The UN Intergovernmental Panel on Climate Change's first major scientific assessment since 2014, released Monday, shows unequivocally that global warming is unfolding more quickly than feared and that humanity is almost entirely to blame.
Here is a rundown of some of its key findings from the IPCC Working Group 1 report on physical science:
Goodbye 1.5 °C, hello overshoot
Earth's average surface temperature is projected to hit 1.5 or 1.6 degrees Celsius above preindustrial levels around 2030 in all five of the greenhouse gas emissions scenarios - ranging from highly optimistic to reckless - considered by the report. That's a full decade earlier than the IPCC predicted just three years ago.
By mid-century, the 1.5 °C threshold will have been breached across the board, by a tenth of a degree along the most ambitious pathway, and by nearly a full degree at the opposite extreme.
There is a silver lining: in the most ambitious if-we-do-everything-right scenario, global temperatures - after "overshooting" the 1.5 °C target - fall back to 1.4 °C by 2100.
Natural climate allies weakening
Since about 1960, forests, soil and oceans have absorbed 56 percent of all the CO2 humanity has chucked into the atmosphere - even as those emissions have increased by half. Without nature's help, Earth would already be a much hotter and less hospitable place.
But these allies in our fight against global heating - known in this role as carbon sinks - are showing signs of becoming saturated, and the percentage of human-induced carbon they soak up is likely to decline as the century unfolds.
Yes, climate change is to blame
The report highlights the stunning progress of a new field, attribution science, in quantifying the extent to which human-induced global heating increases the intensity and/or likelihood of a specific extreme weather event such as a heatwave, a hurricane or a wildfire.
Within weeks, for example, scientists established that the record-shattering heatwave that devastated British Columbia in June would have been "virtually impossible" without the influence of climate change.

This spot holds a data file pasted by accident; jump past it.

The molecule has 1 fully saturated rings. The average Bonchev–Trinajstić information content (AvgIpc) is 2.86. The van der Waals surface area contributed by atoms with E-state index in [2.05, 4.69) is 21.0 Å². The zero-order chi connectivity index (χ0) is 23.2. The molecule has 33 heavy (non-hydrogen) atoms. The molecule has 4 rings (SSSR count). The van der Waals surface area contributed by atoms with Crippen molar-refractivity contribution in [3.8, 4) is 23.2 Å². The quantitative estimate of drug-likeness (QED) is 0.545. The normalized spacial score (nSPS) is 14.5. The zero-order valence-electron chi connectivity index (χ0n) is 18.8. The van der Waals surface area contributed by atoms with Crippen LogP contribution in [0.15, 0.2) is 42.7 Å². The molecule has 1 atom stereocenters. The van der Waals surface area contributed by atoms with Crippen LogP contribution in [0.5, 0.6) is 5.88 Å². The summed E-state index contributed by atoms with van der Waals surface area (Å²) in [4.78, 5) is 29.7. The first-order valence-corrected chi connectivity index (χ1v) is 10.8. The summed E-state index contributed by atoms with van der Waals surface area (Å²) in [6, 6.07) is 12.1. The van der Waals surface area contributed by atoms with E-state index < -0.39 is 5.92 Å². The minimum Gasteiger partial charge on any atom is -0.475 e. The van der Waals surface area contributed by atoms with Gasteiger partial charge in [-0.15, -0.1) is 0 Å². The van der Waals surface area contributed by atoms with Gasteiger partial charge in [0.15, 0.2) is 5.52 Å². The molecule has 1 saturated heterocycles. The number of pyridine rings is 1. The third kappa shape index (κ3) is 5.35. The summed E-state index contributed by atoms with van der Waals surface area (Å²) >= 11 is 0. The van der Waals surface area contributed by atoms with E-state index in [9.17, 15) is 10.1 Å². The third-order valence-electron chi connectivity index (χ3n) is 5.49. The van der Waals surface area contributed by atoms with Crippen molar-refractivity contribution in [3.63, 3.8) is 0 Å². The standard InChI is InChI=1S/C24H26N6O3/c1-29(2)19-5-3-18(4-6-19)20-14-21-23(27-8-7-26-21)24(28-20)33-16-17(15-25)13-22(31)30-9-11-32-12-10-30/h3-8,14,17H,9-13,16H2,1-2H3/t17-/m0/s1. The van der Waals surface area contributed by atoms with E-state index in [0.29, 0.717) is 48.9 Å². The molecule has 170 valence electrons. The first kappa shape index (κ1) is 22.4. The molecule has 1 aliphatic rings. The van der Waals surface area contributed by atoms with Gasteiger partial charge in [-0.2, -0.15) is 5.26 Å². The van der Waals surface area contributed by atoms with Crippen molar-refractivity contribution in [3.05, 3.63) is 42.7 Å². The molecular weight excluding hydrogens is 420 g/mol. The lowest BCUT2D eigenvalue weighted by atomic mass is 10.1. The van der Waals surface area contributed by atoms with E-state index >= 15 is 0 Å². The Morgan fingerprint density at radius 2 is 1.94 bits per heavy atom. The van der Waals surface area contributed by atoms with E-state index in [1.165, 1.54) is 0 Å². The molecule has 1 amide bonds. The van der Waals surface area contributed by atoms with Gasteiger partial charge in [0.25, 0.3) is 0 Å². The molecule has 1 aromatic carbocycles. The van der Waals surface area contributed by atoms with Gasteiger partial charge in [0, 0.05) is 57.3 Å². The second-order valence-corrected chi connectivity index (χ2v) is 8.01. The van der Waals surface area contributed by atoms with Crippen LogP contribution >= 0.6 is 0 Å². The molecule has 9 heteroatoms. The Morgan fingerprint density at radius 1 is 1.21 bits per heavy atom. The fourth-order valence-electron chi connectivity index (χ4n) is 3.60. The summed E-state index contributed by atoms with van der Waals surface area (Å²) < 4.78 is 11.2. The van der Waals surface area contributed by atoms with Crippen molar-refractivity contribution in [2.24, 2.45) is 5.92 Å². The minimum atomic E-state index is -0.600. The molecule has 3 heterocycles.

More generally, the 2021 IPCC report includes many more findings reached with "high confidence" than before.
Sea rising higher, more quickly
Global oceans have risen about 20 centimetres (eight inches) since 1900, and the rate of increase has nearly tripled in the last decade. Crumbling and melting ice sheets atop Antarctica and especially Greenland have replaced glacier melt as the main driver.
If global warming is capped at 2 °C, the ocean watermark will go up about half a metre over the 21st century. It will continue rising to nearly two metres by 2300 - twice the amount predicted by the IPCC in 2019.
Because of uncertainty over ice sheets, scientists cannot rule out a total rise of two metres by 2100 in a worst-case emissions scenario.
Dire warnings from the deep past
Major advances in paleoclimatology - the science of natural climate in Earth's past - have delivered sobering warnings.
For example, the last time the planet's atmosphere was as warm as today, about 125,000 years ago, global sea levels were likely 5-10 meters higher - a level that would put many major coastal cities under water.
Three million years ago, when atmospheric CO2 concentrations matched today's levels and temperatures were 2.5 C to 4 °C higher, sea levels were up to 25 metres higher.
Methane in the spotlight
The report includes more data than ever before on methane (CH4), the second most important greenhouse gas after CO2, and warns that failure to curb emissions could undermine Paris Agreement goals.
Human-induced sources are roughly divided between leaks from natural gas production, coal mining and landfills on one side, and livestock and manure handling on the other.
CH4 lingers in the atmosphere only a fraction as long as CO2, but is far more efficient at trapping heat. CH4 levels are their highest in at least 800,000 years.
A focus on regional differences
Although all parts of the planet - from the oceans to the land to the air we breathe - are warming, some areas are heating faster than others. In the Arctic, for example, the average temperature of the coldest days is projected to increase at about triple the rate of global warming across the planet as a whole.
Sea levels are rising everywhere, but will likely increase up to 20 percent above the global average along many coastlines.
Tipping points = abrupt change
The IPCC warns against abrupt, "low likelihood, high impact" shifts in the climate system that, when irreversible, are called tipping points. Disintegrating ice sheets holding enough water to raise seas a dozen metres; the melting of permafrost laden with billions of tons of carbon; the transition of the Amazon from tropical forest to savannah - are all examples.
"Abrupt responses and tipping points of the climate system... cannot be ruled out," the report says.
Global ocean 'conveyor belt'
The Atlantic Meridional Overturning Circulation (AMOC) - a large system of ocean currents that regulates the global transfer of heat from the tropics into the northern hemisphere - is slowing down, a trend "very likely" to continue throughout the 21st century.
Scientists have only "medium confidence" that the AMOC will not stall altogether, as it has in the past. If it did, European winters would become much harsher, monsoon seasons would likely be disrupted, and sea levels in the north Atlantic basin could rise substantially.